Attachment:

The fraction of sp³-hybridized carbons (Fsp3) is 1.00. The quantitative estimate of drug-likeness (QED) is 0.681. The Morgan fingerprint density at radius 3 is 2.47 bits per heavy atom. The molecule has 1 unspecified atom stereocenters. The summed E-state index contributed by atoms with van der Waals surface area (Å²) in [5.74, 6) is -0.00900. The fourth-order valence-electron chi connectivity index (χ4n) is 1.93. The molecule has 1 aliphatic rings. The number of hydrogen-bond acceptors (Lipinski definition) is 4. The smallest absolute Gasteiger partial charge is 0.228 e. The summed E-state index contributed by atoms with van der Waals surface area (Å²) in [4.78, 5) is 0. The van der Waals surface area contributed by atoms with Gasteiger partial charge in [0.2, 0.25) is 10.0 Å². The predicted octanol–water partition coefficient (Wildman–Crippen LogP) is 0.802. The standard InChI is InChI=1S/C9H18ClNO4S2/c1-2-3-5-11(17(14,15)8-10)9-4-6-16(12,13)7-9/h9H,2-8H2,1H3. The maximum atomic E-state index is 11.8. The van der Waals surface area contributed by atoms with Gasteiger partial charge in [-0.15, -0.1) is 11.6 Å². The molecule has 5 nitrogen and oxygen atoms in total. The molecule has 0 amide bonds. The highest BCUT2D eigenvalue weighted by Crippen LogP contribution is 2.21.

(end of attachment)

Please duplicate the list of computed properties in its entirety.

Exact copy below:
The fraction of sp³-hybridized carbons (Fsp3) is 1.00. The quantitative estimate of drug-likeness (QED) is 0.681. The Morgan fingerprint density at radius 3 is 2.47 bits per heavy atom. The molecule has 1 unspecified atom stereocenters. The summed E-state index contributed by atoms with van der Waals surface area (Å²) in [5.74, 6) is -0.00900. The fourth-order valence-electron chi connectivity index (χ4n) is 1.93. The molecule has 1 aliphatic rings. The number of hydrogen-bond acceptors (Lipinski definition) is 4. The smallest absolute Gasteiger partial charge is 0.228 e. The summed E-state index contributed by atoms with van der Waals surface area (Å²) in [4.78, 5) is 0. The van der Waals surface area contributed by atoms with Gasteiger partial charge in [0.2, 0.25) is 10.0 Å². The predicted octanol–water partition coefficient (Wildman–Crippen LogP) is 0.802. The standard InChI is InChI=1S/C9H18ClNO4S2/c1-2-3-5-11(17(14,15)8-10)9-4-6-16(12,13)7-9/h9H,2-8H2,1H3. The maximum atomic E-state index is 11.8. The van der Waals surface area contributed by atoms with Gasteiger partial charge in [-0.15, -0.1) is 11.6 Å². The molecule has 5 nitrogen and oxygen atoms in total. The molecule has 0 amide bonds. The highest BCUT2D eigenvalue weighted by Crippen LogP contribution is 2.21.